Sunday, March 19, 2006

William Jennings Bryan


William Jennings Bryan -- who was born on this date in 1860 in Salem, Illinois -- left his mark on the presidential election process by making a national campaign seem like a local one. Decades before TV would further cultivate the illusion of intimacy between voters and politicians, speechifyin' Bryan traversed the country with brash advertisements of his own personality, helped along by the increasing willingness of "non-partisan" newspapers to report on "personality" as though it were "news" (such as Pulitzer's New York World, shedding the party imprimatur in hopes of broadening circulation). Bryan's success in getting the electorate stirred up (even if it did not translate into winning the presidency) begat Teddy Roosevelt's open-countenanced public persona, as much as it begat the populist appeals of national figures from Debs to Huey Long -- all of which set the stage for the media-savvy approach to national politics which had blossomed by the end of the 20th century.

The son of a judge, Bryan entered the Bar in central Illinois in 1883 and married his college sweetheart, Mary Baird, who later also became a lawyer. The couple moved West to Nebraska for greater opportunities, and within a short time Bryan earned a reputation among the hapless Democratic minority there for his fiery orations. He won election to Congress in the 1890 as the rise of the Populist Party chipped away at Republican dominance, echoing Populist themes: big-city moneyed interests (and their gold currency standard, which kept credit artificially tight) were in danger of choking the farmer, his business prospects, and, perhaps most importantly, his moral values.

In Congress, as a member of the House Ways and Means committee, he became a leading national spokesman for agrarian interests, proposing a national graduated income tax and opposing President Cleveland's call to repeal the Sherman Silver Purchase Act. In 1894, Bryan won a non-binding poll to become Nebraska's new U.S. senator, but the Republican legislature ignored the poll and selected someone else, freeing Bryan to take to the countryside (in the guise of journalist for the Omaha World-Herald), denouncing the gold standard in tent-shows like a crusading evangelist.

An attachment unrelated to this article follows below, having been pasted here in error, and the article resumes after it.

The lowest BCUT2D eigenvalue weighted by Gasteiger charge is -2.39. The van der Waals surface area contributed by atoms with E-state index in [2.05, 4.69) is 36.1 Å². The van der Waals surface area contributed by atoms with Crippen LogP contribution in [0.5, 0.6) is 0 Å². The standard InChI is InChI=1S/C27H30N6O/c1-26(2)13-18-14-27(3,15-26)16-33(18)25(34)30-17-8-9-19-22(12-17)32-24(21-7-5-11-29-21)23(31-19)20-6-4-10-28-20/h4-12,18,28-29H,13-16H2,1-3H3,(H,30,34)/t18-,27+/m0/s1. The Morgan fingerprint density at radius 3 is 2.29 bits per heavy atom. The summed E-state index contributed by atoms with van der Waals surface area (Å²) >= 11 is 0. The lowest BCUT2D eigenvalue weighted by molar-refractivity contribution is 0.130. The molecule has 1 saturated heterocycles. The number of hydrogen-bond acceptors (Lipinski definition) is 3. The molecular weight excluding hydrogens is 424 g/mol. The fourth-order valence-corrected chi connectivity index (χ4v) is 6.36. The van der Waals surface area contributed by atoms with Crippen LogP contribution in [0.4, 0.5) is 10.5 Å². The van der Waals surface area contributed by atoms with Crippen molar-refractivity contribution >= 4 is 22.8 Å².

He went to the 1896 Democratic National Convention as a delegate and a member of the platform committee, which selected him to present the closing argument on behalf of free-silver forces. His oration, now known as the "Cross of Gold" speech, electrified the silver-leaning crowd -- declaring that if you burned down the cities, you could build them over again, but "destroy your farms and the grass will grow in every city in the Union," and reaching a fever-pitch with his closing remarks, delivered with arms outstretched in the attitude of Christ's martyrdom, "You shall not press down upon the brow of labor this crown of thorns, you shall not crucify mankind on a cross of gold!" John Altgeld (who admitted to not understanding parts of Bryan's florid speech) led the Illinois delegation in breaking from supporting Richard Bland in favor of 36-year old ex-Congressman Bryan, and the avalanche followed, giving Bryan the nomination.

Facing William McKinley, the Republican candidate of the bosses and financiers who conducted his well-financed campaign (having raised a record $16 million) from his front porch in Canton, Ohio, Bryan took to the road again with a war chest of just $300,000, traveling 18,000 miles and delivering 600 speeches, and connecting on a personal, visceral level with an unprecedented number of individuals in the course of a presidential campaign. The Northeastern papers depicted Bryan as a wild-eyed anarchist, and even though he lost the election, both McKinley and Bryan garnered a record number of popular votes (7.1 million to 6.5 million), suggesting that Bryan's campaigning had awakened a previously disinterested class of the electorate.